Hollywood is a Bad Dad
This week was shaping up to be a great week. I had a fantastic meeting with a financier on Monday and yesterday delivered such a perfect pitch to ecstatic studio executives, that the writer and I were giddy for hours after the meeting.
Today, I got the paperwork from the financier. They are 1.5 million dollars short on what they talked about in the room. And the studio passed on the perfect pitch because, “It was just too smart.”
God forbid anything be too smart.
Hollywood is like the dad who keeps leaving your mom in a lurch, and just when you’re getting used to living without him, he shows up at the door, all contrite and bearing presents. It’s the ultimate intermittent reinforcer. Just when you’re totally fed up with the casual cruelty, the unreturned phone calls, and the glacial pace that projects move forward, you’ll have a really good day, where everything seems to go your way and all those bad feelings from before are swept from your brain…until the next project falls to pieces before your eyes.
My father’s tombstone will read: “She doesn’t throw like a girl.”
And for the record, I don’t kick my butt when I run either.
Today I donated my baseball glove to charity. The post office is sponsoring a drive for baseball equipment to donate to kids in the third world. I’d had my Bobby Bonds baseball glove for 30 years. It was one of my oldest possessions. While I loved playing baseball as a kid, I hadn’t played a game since filling in on an intramural team in college. I’d held onto the glove for so long because of sentimental value. It reminded me all the times my father would put down whatever else he was doing and play catch with me in the backyard. And, although I remember always having to plead with him a little to come outside and throw a baseball back and forth across the lawn with me, I know that to this day he brags to his friends about my pitching prowess.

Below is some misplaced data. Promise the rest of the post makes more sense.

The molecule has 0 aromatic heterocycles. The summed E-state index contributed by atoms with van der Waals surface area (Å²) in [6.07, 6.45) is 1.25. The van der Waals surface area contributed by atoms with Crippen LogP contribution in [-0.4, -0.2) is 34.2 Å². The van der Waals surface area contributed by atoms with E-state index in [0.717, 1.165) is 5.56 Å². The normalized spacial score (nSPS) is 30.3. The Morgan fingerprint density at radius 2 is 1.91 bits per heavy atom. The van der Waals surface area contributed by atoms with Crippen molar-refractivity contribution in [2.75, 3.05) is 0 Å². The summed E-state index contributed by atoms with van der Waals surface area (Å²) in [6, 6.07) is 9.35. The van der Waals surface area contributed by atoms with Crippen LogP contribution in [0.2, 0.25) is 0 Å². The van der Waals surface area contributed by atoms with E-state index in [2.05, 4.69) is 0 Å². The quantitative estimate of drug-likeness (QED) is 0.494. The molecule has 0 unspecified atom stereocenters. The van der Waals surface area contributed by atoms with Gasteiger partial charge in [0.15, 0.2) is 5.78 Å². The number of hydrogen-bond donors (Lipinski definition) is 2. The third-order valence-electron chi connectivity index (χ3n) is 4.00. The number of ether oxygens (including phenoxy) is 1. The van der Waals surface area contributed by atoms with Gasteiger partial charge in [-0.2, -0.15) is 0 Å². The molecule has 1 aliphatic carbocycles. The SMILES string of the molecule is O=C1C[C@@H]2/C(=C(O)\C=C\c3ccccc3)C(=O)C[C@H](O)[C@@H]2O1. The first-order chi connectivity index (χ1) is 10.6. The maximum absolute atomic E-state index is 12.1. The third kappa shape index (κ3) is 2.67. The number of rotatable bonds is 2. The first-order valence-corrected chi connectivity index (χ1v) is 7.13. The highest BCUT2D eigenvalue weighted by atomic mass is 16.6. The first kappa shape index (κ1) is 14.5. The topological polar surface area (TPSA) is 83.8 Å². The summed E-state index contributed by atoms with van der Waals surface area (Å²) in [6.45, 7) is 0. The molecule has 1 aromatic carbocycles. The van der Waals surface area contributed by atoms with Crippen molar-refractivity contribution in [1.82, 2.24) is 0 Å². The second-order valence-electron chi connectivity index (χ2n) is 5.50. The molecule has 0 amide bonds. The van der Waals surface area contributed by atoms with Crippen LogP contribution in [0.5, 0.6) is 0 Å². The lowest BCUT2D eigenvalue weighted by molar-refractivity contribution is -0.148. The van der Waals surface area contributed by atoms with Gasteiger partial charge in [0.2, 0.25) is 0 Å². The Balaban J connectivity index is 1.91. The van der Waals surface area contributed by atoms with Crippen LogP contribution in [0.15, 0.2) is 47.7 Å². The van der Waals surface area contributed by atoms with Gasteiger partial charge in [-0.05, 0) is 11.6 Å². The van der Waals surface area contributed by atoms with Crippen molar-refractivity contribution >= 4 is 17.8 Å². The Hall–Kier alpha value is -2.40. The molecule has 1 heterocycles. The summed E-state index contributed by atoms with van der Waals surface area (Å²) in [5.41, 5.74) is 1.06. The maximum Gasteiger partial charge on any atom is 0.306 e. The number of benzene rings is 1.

I’m sure if I asked him, my dad would play catch with me in one hot second. If only to see if I can still throw a mean slider. And because I know this about him, I felt safe with my decision to give up my beloved glove to some other kid who perhaps needs the chance to feel what a father’s love feels like.
My father doesn’t really care if I succeed in Hollywood or not. He just wants me to be happy. I’m very lucky to have a father who totally believes that I am the most interesting, smartest and prettiest girl ever…except for my sister who is equally interesting, smart and pretty, of course. I reap the benefits of having a dad who really believes that girls are the greatest every single day. It means that I’m not afraid to argue with men. It means that I never have to play the pussy card and use my “feminine wiles” to get my way. (Because once you play that card, you never ever get to play another). It means that my self-esteem does not come from whether or not the men I have to work with actually like me–even though generally they do, and for all the above reasons.
It’s good to be a daddy’s girl.